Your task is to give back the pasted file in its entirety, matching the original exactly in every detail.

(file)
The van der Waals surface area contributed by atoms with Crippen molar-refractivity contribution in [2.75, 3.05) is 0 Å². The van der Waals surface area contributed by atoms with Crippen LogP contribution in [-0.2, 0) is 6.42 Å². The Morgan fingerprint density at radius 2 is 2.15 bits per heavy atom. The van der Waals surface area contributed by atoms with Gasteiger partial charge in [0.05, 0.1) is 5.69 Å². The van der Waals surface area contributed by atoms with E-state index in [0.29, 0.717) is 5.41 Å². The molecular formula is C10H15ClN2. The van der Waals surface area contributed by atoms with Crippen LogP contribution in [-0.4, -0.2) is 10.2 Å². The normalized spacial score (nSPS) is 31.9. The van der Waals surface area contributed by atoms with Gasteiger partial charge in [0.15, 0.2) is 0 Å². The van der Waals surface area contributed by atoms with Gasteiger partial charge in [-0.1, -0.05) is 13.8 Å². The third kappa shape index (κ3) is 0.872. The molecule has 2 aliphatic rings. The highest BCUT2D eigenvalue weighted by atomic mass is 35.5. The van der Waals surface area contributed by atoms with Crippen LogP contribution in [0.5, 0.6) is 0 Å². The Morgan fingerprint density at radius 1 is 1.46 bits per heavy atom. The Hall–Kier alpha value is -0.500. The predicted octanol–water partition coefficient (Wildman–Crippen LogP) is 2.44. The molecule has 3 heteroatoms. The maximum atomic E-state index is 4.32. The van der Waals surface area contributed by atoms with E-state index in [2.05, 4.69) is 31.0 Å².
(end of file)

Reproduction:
The van der Waals surface area contributed by atoms with Crippen molar-refractivity contribution in [2.75, 3.05) is 0 Å². The van der Waals surface area contributed by atoms with Crippen LogP contribution in [-0.2, 0) is 6.42 Å². The Morgan fingerprint density at radius 2 is 2.15 bits per heavy atom. The van der Waals surface area contributed by atoms with Gasteiger partial charge in [0.05, 0.1) is 5.69 Å². The van der Waals surface area contributed by atoms with E-state index in [0.29, 0.717) is 5.41 Å². The molecular formula is C10H15ClN2. The van der Waals surface area contributed by atoms with Crippen LogP contribution in [-0.4, -0.2) is 10.2 Å². The normalized spacial score (nSPS) is 31.9. The van der Waals surface area contributed by atoms with Gasteiger partial charge in [0.15, 0.2) is 0 Å². The van der Waals surface area contributed by atoms with Gasteiger partial charge in [-0.1, -0.05) is 13.8 Å². The third kappa shape index (κ3) is 0.872. The molecule has 2 aliphatic rings. The highest BCUT2D eigenvalue weighted by atomic mass is 35.5. The van der Waals surface area contributed by atoms with Crippen LogP contribution in [0.5, 0.6) is 0 Å². The Morgan fingerprint density at radius 1 is 1.46 bits per heavy atom. The Hall–Kier alpha value is -0.500. The predicted octanol–water partition coefficient (Wildman–Crippen LogP) is 2.44. The molecule has 3 heteroatoms. The maximum atomic E-state index is 4.32. The van der Waals surface area contributed by atoms with E-state index in [2.05, 4.69) is 31.0 Å².